Montreal DJ’s new album shows her pop-punk roots
“Now I’m at peace with it. It took me a year, but now I am,” said Geneviève Ryan Martel, known as RYAN Playground. After finishing her newest album, 16/17 in March of last year, she ended up losing relationships that were central to the lyrics and message of the album. “The plan was to release it August 2017, and then just shit happens,” she said. Now, 16/17 comes from a place of acceptance. Playground is a DJ, but on her latest record, she lets her voice shine as well as her production, stripping back some of the dense sounds of her previous work. She then delivers lyrics that take on new meanings a year later.
When Playground took the stage at Théâtre Fairmount on Oct. 27, she was solo with just a guitar and a controller, but with the quiet confidence of a full band. As she interspersed cuts from her older material with her new tape, her new voice was apparent. She’s influenced by the pop-punk bands of her youth. “New Found Glory, Yellowcard, all of that,” said Playground. “I felt like I was going back to my old influences. I started to listen back again and realized that I will forever like it.” The result is beautiful, airy vocals with a pop-punk edge over production that’s intimate and, at times, vigorous. Her use of vocal samples as more of a percussive element than a melodic one is refreshing. It’s part Sum 41, part Aphex Twin, with a hint of Montreal flavour.
When she’s not speaking to the crowd or drawing them in with her lyrics, Playground speaks with her production. “It’s definitely very explicit,” she said. “There’s no bullshit when I do music. I like to say what I want to say.” The proof is in the dynamic, evocative beats she played live from a drum pad.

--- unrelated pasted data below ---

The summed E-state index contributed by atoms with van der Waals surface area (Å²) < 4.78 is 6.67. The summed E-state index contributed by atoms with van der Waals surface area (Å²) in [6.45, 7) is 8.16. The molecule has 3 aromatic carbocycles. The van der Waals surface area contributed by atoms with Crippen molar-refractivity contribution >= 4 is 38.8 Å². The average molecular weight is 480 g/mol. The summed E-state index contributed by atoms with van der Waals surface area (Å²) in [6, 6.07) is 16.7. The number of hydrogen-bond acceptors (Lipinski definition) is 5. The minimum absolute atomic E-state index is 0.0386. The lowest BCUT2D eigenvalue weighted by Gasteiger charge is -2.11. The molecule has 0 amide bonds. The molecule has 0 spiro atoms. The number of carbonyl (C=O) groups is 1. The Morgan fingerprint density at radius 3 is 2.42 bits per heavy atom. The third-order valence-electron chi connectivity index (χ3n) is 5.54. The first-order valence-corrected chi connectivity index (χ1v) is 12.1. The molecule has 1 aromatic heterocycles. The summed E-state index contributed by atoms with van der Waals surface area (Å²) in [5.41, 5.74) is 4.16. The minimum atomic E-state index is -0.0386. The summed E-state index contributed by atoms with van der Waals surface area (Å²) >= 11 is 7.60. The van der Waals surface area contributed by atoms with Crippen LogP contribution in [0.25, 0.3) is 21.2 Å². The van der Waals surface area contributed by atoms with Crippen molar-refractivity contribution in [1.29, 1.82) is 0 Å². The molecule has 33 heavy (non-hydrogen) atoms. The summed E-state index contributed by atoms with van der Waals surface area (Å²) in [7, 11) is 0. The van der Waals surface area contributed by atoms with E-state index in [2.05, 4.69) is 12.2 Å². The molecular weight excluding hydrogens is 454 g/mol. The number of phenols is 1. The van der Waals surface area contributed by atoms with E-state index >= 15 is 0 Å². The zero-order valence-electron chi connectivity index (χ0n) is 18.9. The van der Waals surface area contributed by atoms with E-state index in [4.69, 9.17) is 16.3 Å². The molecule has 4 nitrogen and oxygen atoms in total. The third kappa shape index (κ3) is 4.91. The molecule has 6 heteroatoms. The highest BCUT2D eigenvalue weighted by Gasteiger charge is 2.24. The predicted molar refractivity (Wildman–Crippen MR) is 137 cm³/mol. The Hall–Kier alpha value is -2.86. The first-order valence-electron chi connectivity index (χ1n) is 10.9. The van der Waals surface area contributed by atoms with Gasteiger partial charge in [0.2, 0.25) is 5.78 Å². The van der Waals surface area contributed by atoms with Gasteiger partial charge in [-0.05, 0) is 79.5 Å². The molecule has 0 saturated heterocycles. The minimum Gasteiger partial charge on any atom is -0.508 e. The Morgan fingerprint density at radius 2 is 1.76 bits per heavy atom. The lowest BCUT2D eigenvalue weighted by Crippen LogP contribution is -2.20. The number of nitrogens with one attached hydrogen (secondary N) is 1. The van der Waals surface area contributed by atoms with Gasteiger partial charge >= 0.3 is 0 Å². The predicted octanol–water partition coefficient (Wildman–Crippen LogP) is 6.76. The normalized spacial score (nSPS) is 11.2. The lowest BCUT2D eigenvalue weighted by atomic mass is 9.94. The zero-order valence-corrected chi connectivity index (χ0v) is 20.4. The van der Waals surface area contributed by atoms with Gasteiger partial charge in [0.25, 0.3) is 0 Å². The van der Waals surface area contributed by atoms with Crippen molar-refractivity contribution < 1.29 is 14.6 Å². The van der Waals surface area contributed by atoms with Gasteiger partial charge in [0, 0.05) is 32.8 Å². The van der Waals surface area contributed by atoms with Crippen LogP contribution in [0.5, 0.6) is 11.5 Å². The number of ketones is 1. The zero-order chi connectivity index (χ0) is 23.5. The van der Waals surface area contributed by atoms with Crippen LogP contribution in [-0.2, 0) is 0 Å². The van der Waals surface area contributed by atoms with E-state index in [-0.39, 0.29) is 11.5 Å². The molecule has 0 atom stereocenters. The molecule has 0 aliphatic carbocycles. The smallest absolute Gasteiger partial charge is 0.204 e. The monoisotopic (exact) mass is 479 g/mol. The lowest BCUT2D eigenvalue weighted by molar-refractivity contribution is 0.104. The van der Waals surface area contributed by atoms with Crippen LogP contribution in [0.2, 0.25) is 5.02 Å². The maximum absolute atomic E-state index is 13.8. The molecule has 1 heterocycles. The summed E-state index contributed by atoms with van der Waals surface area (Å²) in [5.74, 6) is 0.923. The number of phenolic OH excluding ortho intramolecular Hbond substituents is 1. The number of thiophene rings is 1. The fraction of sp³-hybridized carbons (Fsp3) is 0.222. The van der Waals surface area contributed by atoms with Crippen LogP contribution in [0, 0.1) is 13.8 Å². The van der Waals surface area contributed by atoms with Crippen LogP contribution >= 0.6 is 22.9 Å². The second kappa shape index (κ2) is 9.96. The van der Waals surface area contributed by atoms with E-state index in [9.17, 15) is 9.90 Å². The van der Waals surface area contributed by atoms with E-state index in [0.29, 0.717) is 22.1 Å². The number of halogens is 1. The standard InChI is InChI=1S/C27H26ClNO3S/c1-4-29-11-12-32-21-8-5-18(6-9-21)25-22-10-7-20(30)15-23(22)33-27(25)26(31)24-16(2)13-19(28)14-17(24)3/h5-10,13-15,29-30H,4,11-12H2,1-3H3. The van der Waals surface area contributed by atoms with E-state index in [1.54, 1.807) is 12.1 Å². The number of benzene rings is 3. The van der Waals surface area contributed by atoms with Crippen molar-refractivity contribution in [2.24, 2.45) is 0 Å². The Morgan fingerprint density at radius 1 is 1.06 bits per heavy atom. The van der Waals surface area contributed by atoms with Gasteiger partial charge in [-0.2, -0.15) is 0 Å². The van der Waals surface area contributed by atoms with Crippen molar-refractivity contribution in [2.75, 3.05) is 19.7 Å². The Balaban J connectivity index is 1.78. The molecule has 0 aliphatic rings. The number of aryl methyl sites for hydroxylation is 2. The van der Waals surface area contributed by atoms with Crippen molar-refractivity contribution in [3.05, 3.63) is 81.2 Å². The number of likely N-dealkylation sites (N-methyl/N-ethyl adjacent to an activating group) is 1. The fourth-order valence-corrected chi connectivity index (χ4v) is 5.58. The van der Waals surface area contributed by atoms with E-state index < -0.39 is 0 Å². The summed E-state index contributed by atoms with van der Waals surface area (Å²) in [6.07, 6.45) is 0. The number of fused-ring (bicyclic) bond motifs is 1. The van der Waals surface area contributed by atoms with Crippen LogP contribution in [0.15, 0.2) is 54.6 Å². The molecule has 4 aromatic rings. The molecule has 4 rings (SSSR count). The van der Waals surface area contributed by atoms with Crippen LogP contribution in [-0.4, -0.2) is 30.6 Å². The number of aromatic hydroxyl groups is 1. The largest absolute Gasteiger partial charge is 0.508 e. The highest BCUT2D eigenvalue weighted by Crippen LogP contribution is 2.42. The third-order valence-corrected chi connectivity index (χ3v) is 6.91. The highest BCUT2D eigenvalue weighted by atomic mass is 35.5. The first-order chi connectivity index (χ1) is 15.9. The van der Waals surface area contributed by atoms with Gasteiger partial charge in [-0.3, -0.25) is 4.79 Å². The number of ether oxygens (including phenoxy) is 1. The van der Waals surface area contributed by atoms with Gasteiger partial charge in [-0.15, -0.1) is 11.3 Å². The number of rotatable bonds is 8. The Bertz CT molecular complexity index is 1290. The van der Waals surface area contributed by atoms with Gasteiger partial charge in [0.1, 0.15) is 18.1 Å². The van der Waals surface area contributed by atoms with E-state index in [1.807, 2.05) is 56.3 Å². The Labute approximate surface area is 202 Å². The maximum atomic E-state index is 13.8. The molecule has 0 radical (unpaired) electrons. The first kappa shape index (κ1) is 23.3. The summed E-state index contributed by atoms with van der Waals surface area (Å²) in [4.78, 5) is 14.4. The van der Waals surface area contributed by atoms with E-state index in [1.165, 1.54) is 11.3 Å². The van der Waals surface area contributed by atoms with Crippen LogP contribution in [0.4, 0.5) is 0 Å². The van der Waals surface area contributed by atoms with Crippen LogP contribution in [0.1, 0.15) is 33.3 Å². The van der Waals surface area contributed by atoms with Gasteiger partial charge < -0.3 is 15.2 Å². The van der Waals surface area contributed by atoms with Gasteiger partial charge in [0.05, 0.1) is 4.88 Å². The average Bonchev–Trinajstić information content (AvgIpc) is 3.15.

“Montreal is for sure going to be my home forever,” said Playground. It’s no doubt that her style and her work in the DJ scene is interwoven with the city at this point, but her inspirations come from elsewhere as well. This summer, she was in Seoul for a vacation and a few shows. “If I had no one here and nothing to do with my life, I would move there for sure,” she said. “I just felt super welcome. I felt like there, there was the perfect amount of everything. People were very welcoming, very open-minded. I just felt welcome.”
In Korea, Playground was working on dance music that skewed more toward her previous work. Then her hard drive died and she lost five of seven songs on a new project. She grieved, but found two silver linings. “My favourite track on there is still existing,” she said, “and I did a bunch of new music that is very stripped-down vocal guitar.”
As Playground moves her sound forward by pulling back on production and bringing her voice to the forefront, she sees a pull from external forces. Something tells her that a sudden change will work out in the end. “I guess life is sending me a message, like, ‘Okay, maybe you should focus on this kind of music.’”